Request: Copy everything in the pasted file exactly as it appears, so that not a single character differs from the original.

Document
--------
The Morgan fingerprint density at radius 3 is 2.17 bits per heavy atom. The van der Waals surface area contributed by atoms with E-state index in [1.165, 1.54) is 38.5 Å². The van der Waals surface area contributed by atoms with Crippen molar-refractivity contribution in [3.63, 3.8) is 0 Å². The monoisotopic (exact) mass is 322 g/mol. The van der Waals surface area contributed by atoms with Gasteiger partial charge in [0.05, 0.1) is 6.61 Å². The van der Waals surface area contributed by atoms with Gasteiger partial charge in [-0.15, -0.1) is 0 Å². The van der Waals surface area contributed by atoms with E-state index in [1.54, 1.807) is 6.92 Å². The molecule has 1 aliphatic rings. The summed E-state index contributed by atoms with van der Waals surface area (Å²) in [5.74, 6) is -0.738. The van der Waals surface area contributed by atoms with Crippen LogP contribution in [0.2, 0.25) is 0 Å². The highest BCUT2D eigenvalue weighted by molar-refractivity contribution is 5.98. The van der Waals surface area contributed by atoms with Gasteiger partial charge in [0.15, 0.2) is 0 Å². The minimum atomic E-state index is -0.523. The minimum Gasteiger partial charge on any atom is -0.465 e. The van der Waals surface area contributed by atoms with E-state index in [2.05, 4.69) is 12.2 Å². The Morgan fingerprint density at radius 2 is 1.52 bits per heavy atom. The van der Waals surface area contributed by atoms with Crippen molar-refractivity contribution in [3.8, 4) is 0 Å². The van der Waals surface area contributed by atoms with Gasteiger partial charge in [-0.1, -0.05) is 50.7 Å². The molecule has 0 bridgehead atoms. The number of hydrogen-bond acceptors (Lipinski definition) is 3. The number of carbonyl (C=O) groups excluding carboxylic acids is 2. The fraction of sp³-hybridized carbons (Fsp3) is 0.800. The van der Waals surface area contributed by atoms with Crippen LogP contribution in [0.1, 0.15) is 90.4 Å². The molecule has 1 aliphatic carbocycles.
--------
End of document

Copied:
The Morgan fingerprint density at radius 3 is 2.17 bits per heavy atom. The van der Waals surface area contributed by atoms with E-state index in [1.165, 1.54) is 38.5 Å². The van der Waals surface area contributed by atoms with Crippen molar-refractivity contribution in [3.63, 3.8) is 0 Å². The monoisotopic (exact) mass is 322 g/mol. The van der Waals surface area contributed by atoms with Gasteiger partial charge in [0.05, 0.1) is 6.61 Å². The van der Waals surface area contributed by atoms with Gasteiger partial charge in [-0.15, -0.1) is 0 Å². The van der Waals surface area contributed by atoms with E-state index in [1.54, 1.807) is 6.92 Å². The molecule has 1 aliphatic rings. The summed E-state index contributed by atoms with van der Waals surface area (Å²) in [5.74, 6) is -0.738. The van der Waals surface area contributed by atoms with Crippen LogP contribution in [0.2, 0.25) is 0 Å². The highest BCUT2D eigenvalue weighted by molar-refractivity contribution is 5.98. The van der Waals surface area contributed by atoms with Gasteiger partial charge in [0.15, 0.2) is 0 Å². The minimum atomic E-state index is -0.523. The minimum Gasteiger partial charge on any atom is -0.465 e. The van der Waals surface area contributed by atoms with E-state index in [2.05, 4.69) is 12.2 Å². The Morgan fingerprint density at radius 2 is 1.52 bits per heavy atom. The van der Waals surface area contributed by atoms with Crippen molar-refractivity contribution in [3.8, 4) is 0 Å². The van der Waals surface area contributed by atoms with Gasteiger partial charge in [-0.1, -0.05) is 50.7 Å². The molecule has 0 bridgehead atoms. The number of hydrogen-bond acceptors (Lipinski definition) is 3. The number of carbonyl (C=O) groups excluding carboxylic acids is 2. The fraction of sp³-hybridized carbons (Fsp3) is 0.800. The van der Waals surface area contributed by atoms with Crippen LogP contribution in [0.1, 0.15) is 90.4 Å². The molecule has 1 aliphatic carbocycles.